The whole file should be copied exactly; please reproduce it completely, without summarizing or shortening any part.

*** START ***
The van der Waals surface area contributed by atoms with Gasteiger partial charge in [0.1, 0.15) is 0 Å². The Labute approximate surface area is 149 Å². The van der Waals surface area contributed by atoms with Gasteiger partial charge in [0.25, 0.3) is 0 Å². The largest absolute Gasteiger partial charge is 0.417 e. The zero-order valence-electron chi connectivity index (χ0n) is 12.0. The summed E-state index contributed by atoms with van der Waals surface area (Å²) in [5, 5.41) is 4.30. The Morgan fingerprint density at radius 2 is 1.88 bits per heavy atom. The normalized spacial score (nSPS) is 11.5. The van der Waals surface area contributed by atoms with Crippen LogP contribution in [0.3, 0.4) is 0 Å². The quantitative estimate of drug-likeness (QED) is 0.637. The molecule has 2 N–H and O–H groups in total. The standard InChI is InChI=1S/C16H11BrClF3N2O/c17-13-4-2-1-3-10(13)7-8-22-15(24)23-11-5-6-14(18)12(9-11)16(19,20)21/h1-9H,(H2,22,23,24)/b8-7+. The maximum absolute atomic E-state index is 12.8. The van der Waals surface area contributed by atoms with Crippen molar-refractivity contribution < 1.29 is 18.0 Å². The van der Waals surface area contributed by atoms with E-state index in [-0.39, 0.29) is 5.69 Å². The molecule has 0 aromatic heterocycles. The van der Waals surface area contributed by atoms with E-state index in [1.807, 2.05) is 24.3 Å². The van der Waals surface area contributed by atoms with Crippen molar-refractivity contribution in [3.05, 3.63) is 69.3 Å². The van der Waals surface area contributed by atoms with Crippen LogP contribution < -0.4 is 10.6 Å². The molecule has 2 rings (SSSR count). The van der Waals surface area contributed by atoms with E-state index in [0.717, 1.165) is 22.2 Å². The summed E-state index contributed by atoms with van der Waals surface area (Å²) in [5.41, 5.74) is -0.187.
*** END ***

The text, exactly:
The van der Waals surface area contributed by atoms with Gasteiger partial charge in [0.1, 0.15) is 0 Å². The Labute approximate surface area is 149 Å². The van der Waals surface area contributed by atoms with Gasteiger partial charge in [0.25, 0.3) is 0 Å². The largest absolute Gasteiger partial charge is 0.417 e. The zero-order valence-electron chi connectivity index (χ0n) is 12.0. The summed E-state index contributed by atoms with van der Waals surface area (Å²) in [5, 5.41) is 4.30. The Morgan fingerprint density at radius 2 is 1.88 bits per heavy atom. The normalized spacial score (nSPS) is 11.5. The van der Waals surface area contributed by atoms with Crippen LogP contribution in [0.3, 0.4) is 0 Å². The quantitative estimate of drug-likeness (QED) is 0.637. The molecule has 2 N–H and O–H groups in total. The standard InChI is InChI=1S/C16H11BrClF3N2O/c17-13-4-2-1-3-10(13)7-8-22-15(24)23-11-5-6-14(18)12(9-11)16(19,20)21/h1-9H,(H2,22,23,24)/b8-7+. The maximum absolute atomic E-state index is 12.8. The van der Waals surface area contributed by atoms with Crippen molar-refractivity contribution < 1.29 is 18.0 Å². The van der Waals surface area contributed by atoms with E-state index in [-0.39, 0.29) is 5.69 Å². The molecule has 0 aromatic heterocycles. The van der Waals surface area contributed by atoms with E-state index in [1.807, 2.05) is 24.3 Å². The van der Waals surface area contributed by atoms with Crippen molar-refractivity contribution in [3.05, 3.63) is 69.3 Å². The van der Waals surface area contributed by atoms with Crippen LogP contribution < -0.4 is 10.6 Å². The molecule has 2 rings (SSSR count). The van der Waals surface area contributed by atoms with E-state index in [0.717, 1.165) is 22.2 Å². The summed E-state index contributed by atoms with van der Waals surface area (Å²) in [5.41, 5.74) is -0.187.